Since March 2019, Tuk Gordon has been cleaning up garbage and needles and handing out snacks in an effort he dubbed as YXE Harm Reduction.
This is not the first project of its kind. Gordon initially found this calling after volunteering with a friend on an initiative called Saskatoon Cares. Inspired by this project and armed with a few ideas for improvements, Gordon started YXE Harm Reduction.
Gordon describes it as a self-driven, community outreach project that focuses on snack handouts and needle and trash clean up. A needle exchange is also provided.
“I don’t work out of anywhere. It’s just either my vehicle or what I carry,” says Gordon. “I’m able to kind of hang around and slither into spaces that normal people who do any kind of outreach can’t.”
After spending time in Pleasant Hill and Riversdale, Gordon saw that there was a real need for the services he was providing. The problems he was seeing aren’t specific to Saskatoon.
Canada is currently facing an opioid crisis that is being called one of the worst public health crises in our country’s history. More than 10,000 Canadians have died from apparent opioid-related overdoses just between January 2016 and September 2018.
Until very recently, there has been a lack of public services to help those who struggle with drug addiction. The stigma surrounding drug users fuels the public’s apathy to their problems. However, in an enormous step forward, Saskatoon is set to open Saskatchewan’s first and only safe consumption site in July 2020.
Such a facility would provide a safe, hygienic and supervised area for the consumption of drugs. With resources such as sterile equipment, naloxone — a medication that is administered in case of overdose — and connections to housing and health services, safe consumption sites can provide the care that long-time drug users need to restart their lives.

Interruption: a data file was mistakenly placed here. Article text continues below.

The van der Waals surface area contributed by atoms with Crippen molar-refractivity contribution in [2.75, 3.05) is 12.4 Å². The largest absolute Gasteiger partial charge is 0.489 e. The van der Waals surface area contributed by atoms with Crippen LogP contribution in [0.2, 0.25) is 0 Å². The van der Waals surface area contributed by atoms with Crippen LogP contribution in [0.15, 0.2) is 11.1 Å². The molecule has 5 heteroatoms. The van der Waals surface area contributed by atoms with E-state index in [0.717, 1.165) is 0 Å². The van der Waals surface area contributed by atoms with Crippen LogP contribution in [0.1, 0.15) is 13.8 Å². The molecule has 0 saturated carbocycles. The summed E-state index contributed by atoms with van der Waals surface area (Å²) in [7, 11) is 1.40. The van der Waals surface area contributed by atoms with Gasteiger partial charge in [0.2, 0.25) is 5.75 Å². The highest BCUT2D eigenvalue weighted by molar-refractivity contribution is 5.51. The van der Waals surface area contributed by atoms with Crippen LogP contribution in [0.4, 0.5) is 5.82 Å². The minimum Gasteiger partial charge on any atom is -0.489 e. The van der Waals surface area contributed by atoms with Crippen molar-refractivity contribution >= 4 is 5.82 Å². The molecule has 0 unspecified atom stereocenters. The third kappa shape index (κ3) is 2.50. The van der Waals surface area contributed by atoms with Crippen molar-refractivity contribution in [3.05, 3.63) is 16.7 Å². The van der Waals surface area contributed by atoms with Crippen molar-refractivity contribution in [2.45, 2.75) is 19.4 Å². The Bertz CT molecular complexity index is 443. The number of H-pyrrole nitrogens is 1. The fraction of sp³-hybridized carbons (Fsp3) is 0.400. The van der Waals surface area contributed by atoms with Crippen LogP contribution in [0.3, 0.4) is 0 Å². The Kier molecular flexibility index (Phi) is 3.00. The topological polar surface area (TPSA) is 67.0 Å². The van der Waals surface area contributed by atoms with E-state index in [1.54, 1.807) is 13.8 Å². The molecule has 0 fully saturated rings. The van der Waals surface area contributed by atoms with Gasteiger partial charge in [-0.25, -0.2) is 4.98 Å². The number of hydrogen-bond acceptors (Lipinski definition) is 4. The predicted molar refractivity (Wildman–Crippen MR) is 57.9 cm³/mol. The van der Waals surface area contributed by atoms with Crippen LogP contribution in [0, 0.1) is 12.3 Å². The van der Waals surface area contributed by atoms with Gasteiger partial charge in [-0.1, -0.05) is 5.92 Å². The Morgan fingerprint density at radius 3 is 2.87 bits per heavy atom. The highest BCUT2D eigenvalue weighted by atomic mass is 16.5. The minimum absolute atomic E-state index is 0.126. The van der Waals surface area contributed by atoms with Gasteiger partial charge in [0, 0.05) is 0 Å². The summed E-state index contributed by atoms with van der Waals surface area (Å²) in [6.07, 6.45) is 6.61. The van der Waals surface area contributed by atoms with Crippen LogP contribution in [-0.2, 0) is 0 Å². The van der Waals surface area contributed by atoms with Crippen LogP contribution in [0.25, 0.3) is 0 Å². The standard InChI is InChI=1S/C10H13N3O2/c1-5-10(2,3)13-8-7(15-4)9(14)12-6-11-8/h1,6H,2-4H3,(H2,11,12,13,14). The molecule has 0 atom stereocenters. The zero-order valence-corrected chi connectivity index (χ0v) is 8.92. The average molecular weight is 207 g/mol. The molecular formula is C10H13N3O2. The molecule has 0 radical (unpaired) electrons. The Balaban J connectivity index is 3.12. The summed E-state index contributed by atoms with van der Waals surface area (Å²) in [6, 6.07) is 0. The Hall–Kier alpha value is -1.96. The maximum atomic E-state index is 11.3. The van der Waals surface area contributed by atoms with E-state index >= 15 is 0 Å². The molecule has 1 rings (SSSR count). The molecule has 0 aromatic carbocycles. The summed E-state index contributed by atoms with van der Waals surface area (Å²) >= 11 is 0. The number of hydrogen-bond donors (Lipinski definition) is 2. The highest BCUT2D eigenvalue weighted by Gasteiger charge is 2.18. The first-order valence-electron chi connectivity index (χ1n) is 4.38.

Gordon finds that people tend to respect him more when they find out that he isn’t affiliated with any organization.
“A lot of people eventually find out that everything that I do out there is [voluntary] and is on my own time,” said Gordon. “And I think I just kind of get that different level of appreciation and respect.”
Being a completely volunteer-driven enterprise, YXE Harm Reduction currently has no stable source of funding.
“The number one question [I get] is how is this funded. It’s not. The previous organization that I was volunteering with … raised a decent sum of money … and that’s kind of what has kept this afloat,” Gordon said.
The initiative has been relying entirely on contributions from the community and local businesses such as The Better Good, Fable Ice Cream, Modo Yoga Saskatoon and a few others. Gordon takes both monetary and non-perishable food donations.
“Doing the garbage and the needles is really easy. It’s all the other stuff that’s kind of tricky. Like I’ve run out of money and snacks, and am always sourcing out things to give out.”
In August, Gordon began working at AIDS Saskatoon as a drop-in supervisor. He plans on continuing his efforts with YXE Harm Reduction but knows that doing both of these will require a delicate balance. Moving forward, he is looking into making his outreach more of a planned endeavour instead of heading out whenever he could.
With the safe consumption site opening up and efforts being made to destigmatize people who use drugs, a path is being paved towards a more accepting and empathetic society.
To reach out to YXE Harm Reduction, email firstname.lastname@example.org.
Tomilola Ojo/ Culture Editor
Photo: Victoria Becker/ Photo Editor